I believe the student-supervisor relationship is essentially a personality and work style match. I expect excellence both from my students and myself. In addition, my team has a values-based approach to all our research and outreach, consisting of 1) respect and empowerment of those with mental health challenges and 2) meaningfully contributing to the enhancement of mental health resilience in educational settings. This results in a demanding graduate experience for my students; however, our collaborative team model offers tremendous support in achieving these goals. At any one time, I supervise approximately 10-15 graduate students; thus, teamwork is an important factor in my students’ sense of belonging and ability to succeed. As a supervisor, I enjoy my students and am enthusiastic about discussing different topics with them. I devote substantial energy to mentoring them, ensuring that they succeed exceptionally well in obtaining scholarships, internships, and employment. Furthermore, as a researcher and professor who is also happily married and the mother of two, I have a life outside academia (!), and understand that my students do too. I encourage students to be honest about their life demands so we can plan a successful graduate career allowing them to balance academic and other life demands realistically. Graduate studies by their very nature pose tremendous challenges to work-life balance, as a team we address this explicitly. Supervision is a critically important part of my professional life (as well as being great fun!), and is central to all I do.
Dr. Heath has been a true mentor and inspirational throughout my doctoral degree as a supervisor and presently within my professional career. As my doctoral supervisor, Dr. Heath was instrumental in providing me with encouragement and boosting my confidence to stay focused. She was consistently available to answer my questions and provided me with guidance and constructive criticism to improve my work. Her patience and supportive nature throughout my dissertation was significant to its completion. In addition to her extraordinary supervisory skills, Dr. Heath is a skillful teacher. She has a natural way of fostering student`s interest and excitement in research, while teaching them to critically examine their own and other’s results. She has a unique ability in knowing when a student needs to be challenged and when they require additional support. She creates a welcoming atmosphere that allows for all types of discussion, whether academic, clinical or personal. I feel extremely privileged to have had Dr. Heath as my doctoral supervisor and mentor.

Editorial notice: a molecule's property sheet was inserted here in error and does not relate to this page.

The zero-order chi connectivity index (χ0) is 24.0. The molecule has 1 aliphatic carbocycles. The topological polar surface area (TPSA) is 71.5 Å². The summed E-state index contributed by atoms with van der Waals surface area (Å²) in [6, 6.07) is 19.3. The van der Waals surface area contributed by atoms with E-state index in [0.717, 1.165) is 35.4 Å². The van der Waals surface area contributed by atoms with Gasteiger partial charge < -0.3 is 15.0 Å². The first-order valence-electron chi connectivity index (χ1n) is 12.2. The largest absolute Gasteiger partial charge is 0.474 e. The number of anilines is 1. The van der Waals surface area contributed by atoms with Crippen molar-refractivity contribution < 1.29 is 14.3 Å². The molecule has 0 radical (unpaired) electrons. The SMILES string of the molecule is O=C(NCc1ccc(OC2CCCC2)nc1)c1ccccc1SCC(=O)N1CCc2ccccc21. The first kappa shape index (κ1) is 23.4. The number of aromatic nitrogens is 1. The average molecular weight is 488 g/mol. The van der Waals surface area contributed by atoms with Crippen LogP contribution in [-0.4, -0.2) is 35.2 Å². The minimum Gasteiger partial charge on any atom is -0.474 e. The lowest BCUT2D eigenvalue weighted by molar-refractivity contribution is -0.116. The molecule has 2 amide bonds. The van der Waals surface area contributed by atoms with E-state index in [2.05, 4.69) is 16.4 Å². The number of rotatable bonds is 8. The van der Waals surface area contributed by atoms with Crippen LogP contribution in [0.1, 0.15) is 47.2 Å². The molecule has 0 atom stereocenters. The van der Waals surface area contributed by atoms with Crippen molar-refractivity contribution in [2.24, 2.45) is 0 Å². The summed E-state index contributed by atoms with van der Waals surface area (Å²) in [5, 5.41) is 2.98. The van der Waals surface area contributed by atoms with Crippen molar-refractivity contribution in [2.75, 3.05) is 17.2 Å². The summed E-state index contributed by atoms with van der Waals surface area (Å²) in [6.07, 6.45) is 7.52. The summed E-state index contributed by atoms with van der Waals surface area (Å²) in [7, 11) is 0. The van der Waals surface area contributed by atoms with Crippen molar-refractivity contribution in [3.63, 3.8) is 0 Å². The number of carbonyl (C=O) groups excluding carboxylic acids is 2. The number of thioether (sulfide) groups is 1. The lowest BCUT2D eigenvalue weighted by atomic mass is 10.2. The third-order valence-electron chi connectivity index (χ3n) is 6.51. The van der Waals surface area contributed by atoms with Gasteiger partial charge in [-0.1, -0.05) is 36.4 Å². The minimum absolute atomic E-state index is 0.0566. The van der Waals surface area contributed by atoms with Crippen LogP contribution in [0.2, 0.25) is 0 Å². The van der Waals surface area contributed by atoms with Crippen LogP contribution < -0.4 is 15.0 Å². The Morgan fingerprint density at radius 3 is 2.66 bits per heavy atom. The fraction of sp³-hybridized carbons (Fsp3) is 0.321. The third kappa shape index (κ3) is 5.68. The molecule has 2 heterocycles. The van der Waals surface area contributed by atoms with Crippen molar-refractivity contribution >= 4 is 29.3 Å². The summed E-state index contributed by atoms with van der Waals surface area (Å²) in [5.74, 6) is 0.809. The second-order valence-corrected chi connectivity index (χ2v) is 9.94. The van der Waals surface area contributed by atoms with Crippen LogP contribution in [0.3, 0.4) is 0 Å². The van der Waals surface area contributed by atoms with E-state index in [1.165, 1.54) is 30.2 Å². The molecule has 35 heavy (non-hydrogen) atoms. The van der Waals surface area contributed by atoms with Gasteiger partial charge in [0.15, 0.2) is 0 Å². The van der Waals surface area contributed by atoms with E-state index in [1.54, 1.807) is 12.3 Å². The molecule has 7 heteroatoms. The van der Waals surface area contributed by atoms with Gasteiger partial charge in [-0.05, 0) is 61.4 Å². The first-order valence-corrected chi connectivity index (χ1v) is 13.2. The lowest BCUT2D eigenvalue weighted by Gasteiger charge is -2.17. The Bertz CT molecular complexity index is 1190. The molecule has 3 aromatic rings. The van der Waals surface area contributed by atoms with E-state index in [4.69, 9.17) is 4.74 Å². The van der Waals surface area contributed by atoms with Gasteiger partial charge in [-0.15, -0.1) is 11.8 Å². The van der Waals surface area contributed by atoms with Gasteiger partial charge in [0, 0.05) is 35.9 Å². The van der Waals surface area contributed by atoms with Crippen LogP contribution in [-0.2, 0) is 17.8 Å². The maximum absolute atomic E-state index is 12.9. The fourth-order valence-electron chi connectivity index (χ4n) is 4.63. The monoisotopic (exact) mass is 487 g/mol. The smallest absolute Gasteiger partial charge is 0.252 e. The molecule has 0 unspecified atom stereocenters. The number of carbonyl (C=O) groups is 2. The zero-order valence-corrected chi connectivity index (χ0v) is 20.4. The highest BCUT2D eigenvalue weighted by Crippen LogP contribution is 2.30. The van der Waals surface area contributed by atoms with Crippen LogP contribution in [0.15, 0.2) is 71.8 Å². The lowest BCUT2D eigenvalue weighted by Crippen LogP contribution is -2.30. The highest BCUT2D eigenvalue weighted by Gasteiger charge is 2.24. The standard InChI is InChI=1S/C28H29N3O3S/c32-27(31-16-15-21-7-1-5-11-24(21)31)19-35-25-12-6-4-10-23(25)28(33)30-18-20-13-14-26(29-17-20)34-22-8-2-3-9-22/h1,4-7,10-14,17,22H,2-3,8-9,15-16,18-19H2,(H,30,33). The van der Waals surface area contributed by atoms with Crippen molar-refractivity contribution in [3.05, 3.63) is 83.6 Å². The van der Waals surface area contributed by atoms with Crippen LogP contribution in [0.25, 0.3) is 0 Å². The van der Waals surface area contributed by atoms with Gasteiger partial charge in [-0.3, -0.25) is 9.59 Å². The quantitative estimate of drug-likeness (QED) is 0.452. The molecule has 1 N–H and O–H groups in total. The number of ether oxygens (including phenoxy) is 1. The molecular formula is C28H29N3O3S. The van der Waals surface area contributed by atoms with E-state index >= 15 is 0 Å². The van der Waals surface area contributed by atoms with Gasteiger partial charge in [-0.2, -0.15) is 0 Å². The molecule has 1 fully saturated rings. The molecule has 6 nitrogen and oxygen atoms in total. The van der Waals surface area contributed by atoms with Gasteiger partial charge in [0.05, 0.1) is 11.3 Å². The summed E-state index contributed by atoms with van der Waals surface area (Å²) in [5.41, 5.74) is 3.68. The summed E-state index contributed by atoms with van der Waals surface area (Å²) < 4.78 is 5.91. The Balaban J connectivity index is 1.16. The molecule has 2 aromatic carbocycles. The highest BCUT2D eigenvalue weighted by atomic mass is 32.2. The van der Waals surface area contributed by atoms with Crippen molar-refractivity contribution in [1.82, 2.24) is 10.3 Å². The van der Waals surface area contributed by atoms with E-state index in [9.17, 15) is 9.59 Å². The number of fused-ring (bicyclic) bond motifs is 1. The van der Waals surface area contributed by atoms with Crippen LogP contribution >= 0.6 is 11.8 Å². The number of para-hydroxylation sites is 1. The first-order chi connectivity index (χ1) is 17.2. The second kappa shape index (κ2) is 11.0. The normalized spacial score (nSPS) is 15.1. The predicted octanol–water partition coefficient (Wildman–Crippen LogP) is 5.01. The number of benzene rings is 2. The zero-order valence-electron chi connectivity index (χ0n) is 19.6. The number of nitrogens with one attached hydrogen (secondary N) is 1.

Dr. Elana Bloom, Psychologist, Coordinator Center of Excellence for Mental Health, Coordinator Family, School & Support Treatment Team, Lester B. Pearson School Board
“I help my students dig deep.”
I am a Professor of Hispanic Studies in the Department of Languages, Literatures and Cultures. I got my BA in Barcelona and my Ph.D. at University of Pennsylvania. My research fields include the Culture of the Spanish Enlightenment, the Origins of Modernity, as well as the Spanish Cinema. I have published extensively on these topics, including my recent books on Calderón (2011) and Cervantes (2015), as well as a number of editions and co-editions of Spanish writers. I have been awarded several grants from FCAR, SSHRC and McGill University, and have been member of international research teams in the Americas and Europe.
Approach to graduate supervision
My first step as supervisor is always to grasp where the students’ interest lies, and help them to dig deep in to find out what their actual feelings are, and where their abilities may be better developed. My main objective has always been help students to build up their individual responsibility as forthcoming professionals no matter what career they may choose. That is why I have had graduate students as part of my research grants and provided them with an experience that has been helpful for building up their own research careers. I have designed and organized workshops on a variety of professional issues such as writing compelling CVs, submitting articles to academic journals, online or in paper, drafting convincing cover letters in search for jobs, writing grant applications, and so forth. In addition, I encouraged graduate students to read papers at professional gatherings, as well as to take part at informal potluck parties wherein collegiality, intellectual sharing and even friendship ties became crucial components. An informal environment turned out to be an ideal space for enhancing a critical thinking as well as discussing issues linked to their scholarly training and their professional expectations.